In 1900, after the death of his second wife, James Chalmers was urged to return from Papua to England for a rest. “I cannot rest and so many thousands of savages without a knowledge of Christ near us,” he replied. On April 4, 1901, the veteran missionary sailed to Goaribari Island in a steam launch. With him was a newcomer, Oliver Tompkins. The two British men and native evangelists who accompanied them were never seen alive by their fellow workers again.

Chalmers first vowed to become a missionary in 1856 when he was fifteen. This was a boyish impulse after hearing his pastor read a letter from Fiji. At the time, although a bold lad, Chalmers had not given his heart to God. He was the kind of boy who is more comfortable with action than books. To save a friend from drowning or risk his life in a makeshift boat were fun. He became the ringleader of a group of rowdies, and was in the thick of every fight with neighboring villages. Chalmers’ gang determined to break up an evangelistic meeting. A friend pleaded with him to attend the meeting in a right spirit instead, and Chalmers did. He became convinced that he needed to follow Christ. Once he made that decision, the eighteen-year old immediately started preaching to others.

He remembered his vow to become a missionary and strove to obtain the education he needed. Somehow he muddled through his courses, but fellow students remembered him better for terrifying them with pranks than for feats of scholarship. Once he frightened everyone by appearing in the dining hall dressed in a bear skin!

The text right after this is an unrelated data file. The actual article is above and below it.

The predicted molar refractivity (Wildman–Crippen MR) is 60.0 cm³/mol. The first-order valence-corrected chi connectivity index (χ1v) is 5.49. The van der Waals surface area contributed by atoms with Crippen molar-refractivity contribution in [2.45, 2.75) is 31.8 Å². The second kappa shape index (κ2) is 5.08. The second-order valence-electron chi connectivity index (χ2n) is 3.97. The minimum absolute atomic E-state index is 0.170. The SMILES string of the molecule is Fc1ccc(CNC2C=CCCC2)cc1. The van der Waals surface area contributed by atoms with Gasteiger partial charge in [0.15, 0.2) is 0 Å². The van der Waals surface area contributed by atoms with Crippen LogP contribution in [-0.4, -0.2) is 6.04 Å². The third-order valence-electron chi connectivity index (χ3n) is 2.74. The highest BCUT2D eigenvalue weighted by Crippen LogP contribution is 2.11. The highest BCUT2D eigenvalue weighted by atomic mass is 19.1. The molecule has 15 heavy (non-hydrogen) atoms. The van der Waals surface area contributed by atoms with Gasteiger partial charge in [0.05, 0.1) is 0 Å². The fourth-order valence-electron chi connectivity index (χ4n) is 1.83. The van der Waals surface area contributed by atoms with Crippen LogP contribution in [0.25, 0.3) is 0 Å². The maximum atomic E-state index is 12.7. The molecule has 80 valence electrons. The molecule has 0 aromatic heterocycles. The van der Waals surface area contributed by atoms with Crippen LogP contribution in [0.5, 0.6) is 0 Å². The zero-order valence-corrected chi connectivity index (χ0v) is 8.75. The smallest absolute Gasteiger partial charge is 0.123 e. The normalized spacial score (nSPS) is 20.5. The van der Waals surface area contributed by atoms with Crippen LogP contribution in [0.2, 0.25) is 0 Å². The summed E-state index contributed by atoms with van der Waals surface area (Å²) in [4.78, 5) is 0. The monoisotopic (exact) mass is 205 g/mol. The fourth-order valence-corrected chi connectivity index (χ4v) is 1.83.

Eventually Chalmers made it to the South Seas with his wife Jane. On their way to Rarotonga, they were shipwrecked and completed the journey aboard a pirate vessel. Bully Hayes was so impressed with Chalmers, he allowed him to hold religious services and even told his men to attend! The islanders could not pronounce his name and called him Tamate. Tamate would prove bold to the point of audacity wherever he went–and stubborn, too.

After his transfer to Papua, Chalmers needed all the boldness he could muster. Conditions were horrifying. Cruelty, continual warfare, and cannibalism were the norm. Chalmers ducked death time after time as he took the gospel along the steamy coasts of the large island, he literally plucked clubs and swords out of enemy hands to save his life and the lives in his party. In one region, he so influenced the natives that peace prevailed and cannibalism ceased within five years of his coming.

Author Robert Louis Stevenson (Treasure Island) spent several weeks aboard ship with Chalmers. “He took me fairly by storm for the most attractive, simple, brave and interesting man in the whole Pacific,” he wrote. Had he known the missionary earlier, it would have redirected his own life, he thought. Later he wrote in a letter, “I hope I shall meet Tamate once more before he disappears up the Fly River, perhaps to be one of ‘the unreturning brave.'”

Chalmers was one of the unreturning brave. On this day, April 8, 1901, Tamate, Tompkins and several native evangelists were surrounded by armed savages. Promised a banquet, the men (who always traveled unarmed) were clubbed from behind and killed. Their bodies were cooked with sago and served as the main course of the promised feast.